2 May 2013

Inclusive education in Albania: “it takes an effort, it does”

“This one’s autistic, she is Downs, and this one is autistic too”, said the lady, pointing in turn to three girls who were sat around a table holding coloured pens. “What are the girls’ names?” I replied.

Child Development Centre "Doves", in Tirana

Some of the boys in Doves learn how to burn pieces of wood

A bedroom in Doves

Alma Kapidanja, the only social worker in Doves

I was visiting the Child Development Centre, known locally as “Doves”, a state-run facility in Tirana, the capital of Albania. Doves caters for children with intellectual disabilities and the youngest client is seven. But many of its residents are adults, some over thirty years old. “We fill the need”, explained Alma Kapidanja, the only social worker in Doves which looks after thirty clients. Their families take the clients to Doves each Monday morning and pick them up on Friday evenings. Some people have been at Doves for several years. In 2009 the American Embassy sent Easter baskets to Doves, and “the children sang songs along with big smiles and some hugs”. Bless.

The physical conditions have improved marginally over the last twenty years, but the main problem is that “the government doesn’t provide any community services,” explained Alma. The state gives parents of children with disabilities the equivalent of 70 Euro per month as a disability payment. In rural areas of high unemployment that money boosts the family income significantly, but in the towns it is little help.

Doves occupies a two-storey building. Small therapy rooms and a dining room are on the ground floor. One boy is in the fitness room, pedalling slowly on a decrepit exercise bike donated years ago. In another room girls do knitting, of sorts. In another, boys use an electrical contraption with which they burn black lines into pieces of wood to create a picture. I winced at how the daily lives of these children were condensed into a gendered and disablist routine, anathema to education which is supposed to expose children to diversity, provide them with some skills, and set them free.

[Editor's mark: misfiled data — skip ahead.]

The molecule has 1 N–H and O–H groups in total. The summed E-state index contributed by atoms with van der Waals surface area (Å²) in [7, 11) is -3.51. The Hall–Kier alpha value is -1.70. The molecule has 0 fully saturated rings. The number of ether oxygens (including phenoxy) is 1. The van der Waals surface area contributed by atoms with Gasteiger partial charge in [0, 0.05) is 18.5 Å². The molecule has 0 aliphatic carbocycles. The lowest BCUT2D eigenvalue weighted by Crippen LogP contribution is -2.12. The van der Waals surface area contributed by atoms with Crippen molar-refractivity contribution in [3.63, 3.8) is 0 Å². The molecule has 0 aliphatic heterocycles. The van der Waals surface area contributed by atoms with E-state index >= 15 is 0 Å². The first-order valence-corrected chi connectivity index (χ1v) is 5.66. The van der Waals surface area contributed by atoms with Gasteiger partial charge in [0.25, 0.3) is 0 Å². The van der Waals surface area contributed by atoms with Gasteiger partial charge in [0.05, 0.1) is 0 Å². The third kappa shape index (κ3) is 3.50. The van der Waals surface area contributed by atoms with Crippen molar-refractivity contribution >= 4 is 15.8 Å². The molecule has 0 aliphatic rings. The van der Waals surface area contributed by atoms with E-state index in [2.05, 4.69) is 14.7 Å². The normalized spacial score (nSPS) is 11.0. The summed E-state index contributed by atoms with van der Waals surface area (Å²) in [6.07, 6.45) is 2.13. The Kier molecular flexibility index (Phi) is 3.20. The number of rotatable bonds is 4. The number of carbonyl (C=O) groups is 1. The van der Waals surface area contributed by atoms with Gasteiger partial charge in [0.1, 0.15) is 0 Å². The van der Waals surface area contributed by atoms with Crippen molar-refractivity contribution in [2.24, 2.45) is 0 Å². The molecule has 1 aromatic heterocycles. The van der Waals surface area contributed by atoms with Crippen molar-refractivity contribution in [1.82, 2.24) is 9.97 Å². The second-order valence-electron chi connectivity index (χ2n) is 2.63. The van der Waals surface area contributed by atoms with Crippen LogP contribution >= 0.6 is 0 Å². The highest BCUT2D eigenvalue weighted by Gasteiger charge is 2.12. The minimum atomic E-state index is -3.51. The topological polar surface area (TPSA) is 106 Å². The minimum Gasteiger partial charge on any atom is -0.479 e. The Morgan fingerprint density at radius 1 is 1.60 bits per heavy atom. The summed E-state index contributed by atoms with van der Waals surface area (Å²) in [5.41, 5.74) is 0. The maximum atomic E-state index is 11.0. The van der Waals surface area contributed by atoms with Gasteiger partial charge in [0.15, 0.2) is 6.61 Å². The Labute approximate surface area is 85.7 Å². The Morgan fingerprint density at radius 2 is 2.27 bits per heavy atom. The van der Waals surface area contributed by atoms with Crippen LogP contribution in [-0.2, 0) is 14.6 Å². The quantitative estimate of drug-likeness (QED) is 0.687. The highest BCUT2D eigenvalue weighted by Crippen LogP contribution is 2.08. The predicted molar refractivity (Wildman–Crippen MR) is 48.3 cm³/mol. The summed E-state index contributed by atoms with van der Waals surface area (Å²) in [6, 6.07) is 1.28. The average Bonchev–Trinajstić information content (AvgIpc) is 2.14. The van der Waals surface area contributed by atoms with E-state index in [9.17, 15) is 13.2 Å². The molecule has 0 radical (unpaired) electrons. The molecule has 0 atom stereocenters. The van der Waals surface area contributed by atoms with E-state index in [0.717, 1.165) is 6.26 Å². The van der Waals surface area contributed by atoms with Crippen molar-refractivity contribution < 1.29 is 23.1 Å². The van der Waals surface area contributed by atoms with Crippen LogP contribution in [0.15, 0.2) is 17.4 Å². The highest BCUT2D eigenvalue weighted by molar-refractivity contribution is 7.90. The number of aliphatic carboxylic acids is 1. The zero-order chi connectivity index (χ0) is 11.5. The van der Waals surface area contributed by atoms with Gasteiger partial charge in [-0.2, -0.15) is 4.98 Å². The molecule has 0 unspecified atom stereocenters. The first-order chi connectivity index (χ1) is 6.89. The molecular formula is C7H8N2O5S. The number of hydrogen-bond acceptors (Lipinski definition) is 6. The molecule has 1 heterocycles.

Looking inside one of the therapy rooms at Doves

Oliver sits on a bench in the garden of Doves


An amalgam of rights violations

The youngsters in Doves have no access to medical or dental care. “Dentists don’t like to treat them,” explained Alma, before telling me how a dentist had once said to her that people with intellectual disabilities have a different immune system which makes dental treatment impossible.

It came as no surprise to learn that children without disabilities in the nearby orphanage do get free medical and dental care. This is disability-based discrimination: abhorrent and unlawful. Working in human rights sector, I hear a lot of strange things but it makes me especially angry when medically-qualified personnel try to justify their own shameful practices by creating clinical lies.


Out of school, out of luck

There are around 18,000 children with disabilities in Albania. Just over 2,000 of them are in mainstream education and just over 700 in special schools. That leaves around 15,300 children with disabilities excluded from any education whatsoever. (Full references to these figures are provided at the end of this piece).

In February this year, Albania ratified the UN Convention on the Rights of Persons with Disabilities. Article 24 of the Convention sets out each child’s right to inclusive education. This means that the Albania is under a duty in international law to change include children with disabilities into inclusive education. Not only is the exclusion unlawful: it makes no economic sense either, given that Albania’s 2.8 million people are among the poorest in Europe.


Help the Life

Aferdita Seiti is a mother of an adult woman with intellectual disabilities. “It’s my dream to see my daughter with her non-disabled peers”, she said while showing me around the day-care centre in Tirana’s suburbs which she and other parents opened three years ago. Their NGO is called “Help the Life”, a dramatically-named organisation which takes a sharp line on fighting segregation, and advocating for inclusion.

37 clients with disabilities were attending the day-care centre on the day I visited. Many have autism, some have Down syndrome, and others have various other intellectual disabilities. Some have physical disabilities too and unlike elsewhere in Tirana, the day-care centre is completely accessible for wheelchair users. Like Doves, Help the Life fills the lacuna of adult support services: several of its clients are over 30 years old. Families pay around 200 Euro per month to the day-care centre, which in turn employs specialised staff who provide education and therapy clearly superior than anything at Doves. This model works for the time being, but Aferdita insists it is a temporary solution until inclusive education becomes a reality.